The Face of Medicaid

Medicaid is more than a political football.

People who have disabilities and serious and/or chronic illnesses are not able to work or get ahead in the world.  The focus is more on day to day survival rather than things many of us take for granted like school or work. Others were born into poverty and have not been able to get out for many complex reasons. Some have outlived their assets and require assistance to get out of bed or to get to the bathroom.  Many have limited support systems to rely on when they are sick or recovering from an episode or surgery. Some individuals are in nursing homes and have spent down any savings they had accrued.
I see Medicaid as seniors in subsidized housing who have multiple medical problems, some from the wear and tear from years of physical labor in a factory or construction job, in addition to other health problems that arise (cancer, stroke, rheumatoid arthritis to name a few) and require early retirement before one is eligible for benefits.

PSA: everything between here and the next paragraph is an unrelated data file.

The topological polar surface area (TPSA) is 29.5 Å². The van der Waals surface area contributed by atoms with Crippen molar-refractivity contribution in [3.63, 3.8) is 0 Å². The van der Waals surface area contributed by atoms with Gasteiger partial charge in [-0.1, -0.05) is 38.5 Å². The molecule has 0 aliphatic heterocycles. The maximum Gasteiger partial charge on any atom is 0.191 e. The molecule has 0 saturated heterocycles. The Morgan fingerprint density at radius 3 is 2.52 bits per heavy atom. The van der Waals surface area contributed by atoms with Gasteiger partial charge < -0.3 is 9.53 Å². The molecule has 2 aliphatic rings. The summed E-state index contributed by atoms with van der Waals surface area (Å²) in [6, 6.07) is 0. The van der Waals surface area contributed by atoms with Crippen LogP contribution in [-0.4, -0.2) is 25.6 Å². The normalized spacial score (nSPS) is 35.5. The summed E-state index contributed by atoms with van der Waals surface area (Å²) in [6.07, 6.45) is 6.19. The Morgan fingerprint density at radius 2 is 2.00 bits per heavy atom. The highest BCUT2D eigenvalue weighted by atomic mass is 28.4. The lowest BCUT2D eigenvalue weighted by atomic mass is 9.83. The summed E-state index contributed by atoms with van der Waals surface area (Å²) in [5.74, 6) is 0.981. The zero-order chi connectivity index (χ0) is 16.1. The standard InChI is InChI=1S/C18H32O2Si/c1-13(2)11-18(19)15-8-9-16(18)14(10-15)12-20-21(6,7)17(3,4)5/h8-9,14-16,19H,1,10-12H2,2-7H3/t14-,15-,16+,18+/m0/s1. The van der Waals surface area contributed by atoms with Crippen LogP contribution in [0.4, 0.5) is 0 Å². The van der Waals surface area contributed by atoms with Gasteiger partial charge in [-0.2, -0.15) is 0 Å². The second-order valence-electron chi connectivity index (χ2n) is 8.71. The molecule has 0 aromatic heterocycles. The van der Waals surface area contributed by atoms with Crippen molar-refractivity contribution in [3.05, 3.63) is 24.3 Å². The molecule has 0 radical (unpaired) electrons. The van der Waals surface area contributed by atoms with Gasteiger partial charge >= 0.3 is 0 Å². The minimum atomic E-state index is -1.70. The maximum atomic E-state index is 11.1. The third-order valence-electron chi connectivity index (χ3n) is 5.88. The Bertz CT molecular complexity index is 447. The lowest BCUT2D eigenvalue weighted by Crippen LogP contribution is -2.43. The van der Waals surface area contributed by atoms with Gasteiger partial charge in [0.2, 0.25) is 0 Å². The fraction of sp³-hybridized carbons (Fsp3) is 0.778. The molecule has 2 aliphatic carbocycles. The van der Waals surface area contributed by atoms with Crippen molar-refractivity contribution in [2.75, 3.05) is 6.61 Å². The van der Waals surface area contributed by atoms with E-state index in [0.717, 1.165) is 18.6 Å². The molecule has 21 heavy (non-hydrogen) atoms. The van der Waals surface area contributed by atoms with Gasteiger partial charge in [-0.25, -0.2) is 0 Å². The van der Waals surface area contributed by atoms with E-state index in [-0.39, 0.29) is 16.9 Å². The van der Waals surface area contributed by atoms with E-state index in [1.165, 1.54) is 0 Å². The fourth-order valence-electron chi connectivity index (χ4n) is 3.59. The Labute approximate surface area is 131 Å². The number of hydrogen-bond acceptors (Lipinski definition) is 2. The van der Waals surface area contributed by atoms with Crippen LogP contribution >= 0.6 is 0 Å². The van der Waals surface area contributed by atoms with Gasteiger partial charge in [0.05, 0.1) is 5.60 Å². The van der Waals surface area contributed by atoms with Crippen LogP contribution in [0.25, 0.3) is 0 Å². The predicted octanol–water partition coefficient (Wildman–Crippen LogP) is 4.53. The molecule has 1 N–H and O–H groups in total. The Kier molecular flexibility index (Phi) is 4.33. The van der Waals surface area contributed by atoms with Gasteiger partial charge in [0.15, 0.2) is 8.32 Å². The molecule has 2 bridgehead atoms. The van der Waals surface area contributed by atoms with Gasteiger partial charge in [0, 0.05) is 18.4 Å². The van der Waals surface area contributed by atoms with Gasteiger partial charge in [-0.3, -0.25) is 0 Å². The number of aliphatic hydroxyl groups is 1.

Medicaid is visible on inner city bus stops, individuals talking to themselves or walking with walkers or canes.  They worked as checkers at Pick N Save, home health aides and teacher aides, and child care workers. Some left the workforce to care for other relatives. Some are recent immigrants living an isolated existence with younger more acculturated adult children.

The application process is involved. There are rigorous requirements for documentation of no assets.  Very few exceptions are made when counting assets, including really only a home if you are living there and a irrevocable burial trust.  The system is overwhelmed and turnover is very high in the data entry areas of eligibility work. Many people who apply are turned down because they don’t have the faculties to track down verification of a small life insurance policy.
I recently heard it stated that “Healthy communities rely on Medicaid”.  It’s true.  Believe it!  There is currently talk of required drug testing and work requirements.  These will further muck up the system and are unlikely to make anyone’s life any better.  The vast majority of people on Medicaid want to work but can’t.
Be sure to contact your representatives and let them know you support Medicaid in it’s current form.

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